President Ellen Johnson-Sirleaf Yet to Recognize New Speaker Nuquay
Monrovia – It is not yet clear why President Ellen Johnson Sirleaf has not officially recognized or acknowledged Representative Emmanuel Nuquay of Marbigi County as the Speaker of the House of Representatives.
Report by Henry Karmo – [email protected]
“Making hasty comments might not be a good political move on her part,” Saryee told FrontPage Africa.
She’s probably reviewing those issues and the attending implications of these issues and urging herself or advisors urging her to be cautious to respond to these issues” Dan Saryee, Seniro Policy Advisor at the Institute of Research and Development
Since the election of Nuquay as the Speaker, to replace Representative Alex Tyler Wednesday, the Executive Mansion is yet to issue public acknowledgement of his election.
Nuquay’s controversial election as Speaker sparked serious constitutional concern by legal luminaries and some members over the manner and fashion through which power changed hands, forcing the Supreme Court to place stay order on the process after two writs were filed by two members of that body.
Some observers say that because of the legal ramifications over the saga, the President is very careful about her comments and responses to the new Speaker.
Representative Edwin a strong support of the Speaker has said Speaker Nuquay met the President Wednesday minutes after his election.
“The President left for the World Bank Springs Meeting on Wednesday evening notwithstanding, Speaker Nuquay stopped to see the President at the residence before she left for the airport,” Representative Snowe.
Representatives Adolph Lawrence of District #15 Montserrado County and former Speaker Tyler filed separate writs praying for prohibition on the process, which were granted, but the Justice Sie-A-Nyene G. Youh ruled that the election continued. Representatives Tyler and Lawrence were left frustrated.
Prior to the day for the conference, Deputy Speaker Hans Barchue then presiding officer in the absence of Tyler, announced the closure of session until January but his ruling was rejected by 33 other members of the House who insisted that they wanted election for a new speaker.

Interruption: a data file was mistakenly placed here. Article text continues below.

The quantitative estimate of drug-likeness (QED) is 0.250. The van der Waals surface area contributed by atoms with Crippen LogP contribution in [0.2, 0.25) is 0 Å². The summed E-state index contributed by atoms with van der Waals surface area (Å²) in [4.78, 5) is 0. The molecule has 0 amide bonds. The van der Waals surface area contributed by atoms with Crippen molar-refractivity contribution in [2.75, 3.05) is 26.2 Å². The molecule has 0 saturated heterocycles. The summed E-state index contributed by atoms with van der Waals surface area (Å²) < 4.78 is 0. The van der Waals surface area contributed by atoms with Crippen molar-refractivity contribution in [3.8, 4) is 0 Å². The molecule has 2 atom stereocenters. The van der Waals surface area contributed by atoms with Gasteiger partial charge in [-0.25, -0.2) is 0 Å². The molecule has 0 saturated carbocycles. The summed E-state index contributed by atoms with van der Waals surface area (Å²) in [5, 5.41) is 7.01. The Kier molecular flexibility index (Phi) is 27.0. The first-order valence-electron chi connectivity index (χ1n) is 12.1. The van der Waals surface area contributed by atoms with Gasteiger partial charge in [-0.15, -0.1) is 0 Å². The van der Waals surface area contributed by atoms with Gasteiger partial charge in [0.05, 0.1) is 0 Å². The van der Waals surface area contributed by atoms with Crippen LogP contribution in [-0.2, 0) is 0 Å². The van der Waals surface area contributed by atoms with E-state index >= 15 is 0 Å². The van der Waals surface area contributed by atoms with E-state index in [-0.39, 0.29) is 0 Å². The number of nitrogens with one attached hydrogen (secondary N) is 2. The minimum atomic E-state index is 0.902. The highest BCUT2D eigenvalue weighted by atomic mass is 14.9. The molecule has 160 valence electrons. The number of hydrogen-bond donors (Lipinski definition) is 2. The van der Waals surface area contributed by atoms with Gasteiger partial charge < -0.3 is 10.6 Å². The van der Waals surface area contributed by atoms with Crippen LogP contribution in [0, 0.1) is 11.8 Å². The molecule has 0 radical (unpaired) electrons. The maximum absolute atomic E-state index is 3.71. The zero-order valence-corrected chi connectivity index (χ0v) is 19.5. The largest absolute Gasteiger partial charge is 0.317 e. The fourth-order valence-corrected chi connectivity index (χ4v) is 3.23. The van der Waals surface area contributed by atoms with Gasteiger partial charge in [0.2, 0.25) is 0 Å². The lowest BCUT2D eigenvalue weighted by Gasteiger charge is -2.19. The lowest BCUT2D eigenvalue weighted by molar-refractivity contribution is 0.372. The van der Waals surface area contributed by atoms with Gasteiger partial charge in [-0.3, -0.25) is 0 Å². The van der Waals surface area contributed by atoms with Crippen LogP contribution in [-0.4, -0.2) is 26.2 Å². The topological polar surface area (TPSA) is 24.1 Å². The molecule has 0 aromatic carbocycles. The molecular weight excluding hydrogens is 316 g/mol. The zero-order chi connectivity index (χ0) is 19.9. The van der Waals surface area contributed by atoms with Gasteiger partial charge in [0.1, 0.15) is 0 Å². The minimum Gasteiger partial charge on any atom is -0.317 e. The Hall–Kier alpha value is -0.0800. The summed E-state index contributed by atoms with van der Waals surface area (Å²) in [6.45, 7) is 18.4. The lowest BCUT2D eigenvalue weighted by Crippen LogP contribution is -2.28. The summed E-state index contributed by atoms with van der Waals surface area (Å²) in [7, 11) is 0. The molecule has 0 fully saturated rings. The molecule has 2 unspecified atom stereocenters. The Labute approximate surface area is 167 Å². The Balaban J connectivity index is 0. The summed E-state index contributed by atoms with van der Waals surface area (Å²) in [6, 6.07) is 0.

They saw Barchue’s decision as a delay tactics to drag election to January and because of that they mandated the chairman on Executive Representative Josephine Francis to preside to conduct session and subsequently election.
Barchue at the dismay of many witnessing the session said he was not aware of the agenda for Tuesday session. Rule 25.11 states that the Chief Clerk under the supervision of the Speaker prepare and distribute the agenda at the beginning of every session.
The Deputy Speaker argument was that as per the Constitution of the Republic of Liberia no house of the Legislature shall adjourn for more than five days without the consent of other.
Since Tyler’s recusal some members of the House called for the election of a new Speaker but Barchue and others argued about constitutionality, referencing Article 48 of the Liberian Constitution.
Barchue and his supporters have argued that 48 calls for the House of Representatives to comprise of members elected for a term of six years by registered voters in each of the legislative constituencies of the counties.
Also, Article 49 of the Constitution also calls for the House of Representatives to elect once every six years a Speaker who shall be the presiding officer of the body, a Deputy Speaker, and such other officers as shall ensure the proper functioning of the house.
In the same article, the Speaker, Deputy Speaker and other elected officers may be removed from office for a cause by resolution of two thirds majority of the members of the house.
The Executive Mansion in August recalled a letter addressed to the majority bloc of the House of Representatives that was being perceived as an endorsement of Deputy Speaker Hans Barchue. The Mansion said it was due to typographical error.
“I wish to bring to the attention of your Honorable body that programs under our Agenda for Transformation, including several long standing draft legislations critical to our development have been stalled by the activities of the Legislature over the last few weeks.
This has also led to little progress on the 2016/2017 Annual Budget,” the President had said in the wrong letter.
The communication further stated “It is my sincere hope that a constitutionally organized majority will properly and swiftly attend to these matters. The executive stands to cooperate,” she had said.
However, it said “Notwithstanding, due to clerical error involving the addressee, Reference No., and one typo – the communication was recalled.”
Dan Saryee, Senior Policy Advisor at the Institute of Research and Development told FrontPage Africa that the President’s silence could be as a result of a lack of confidence in the election that brought Representative Nuquay as the new Speaker.
He said the President might just want to be cautious over the matter.
“Making hasty comments might not be a good political move on her part,” Saryee told FrontPage Africa. She’s probably reviewing those issues and the attending implications of these issues and urging herself or advisors urging her to be cautious to respond to these issues.
“The position of the Supreme Court in the overall process, particularly where Rep. Edwin Snowe has been a lead participant in the process of recusal, which subsequently led to the removal Alex Tyler.
His wife became the presiding Judge in the Supreme and subsequently took a decision to affirm – to some extent brings our democracy—not only our democracy—but the independence of the integrity of the Supreme Court to question.
“As far as I see, our democracy is being brutalized. The injuries… are being self-inflicted by those who managed the democratic violence,” Saryee said.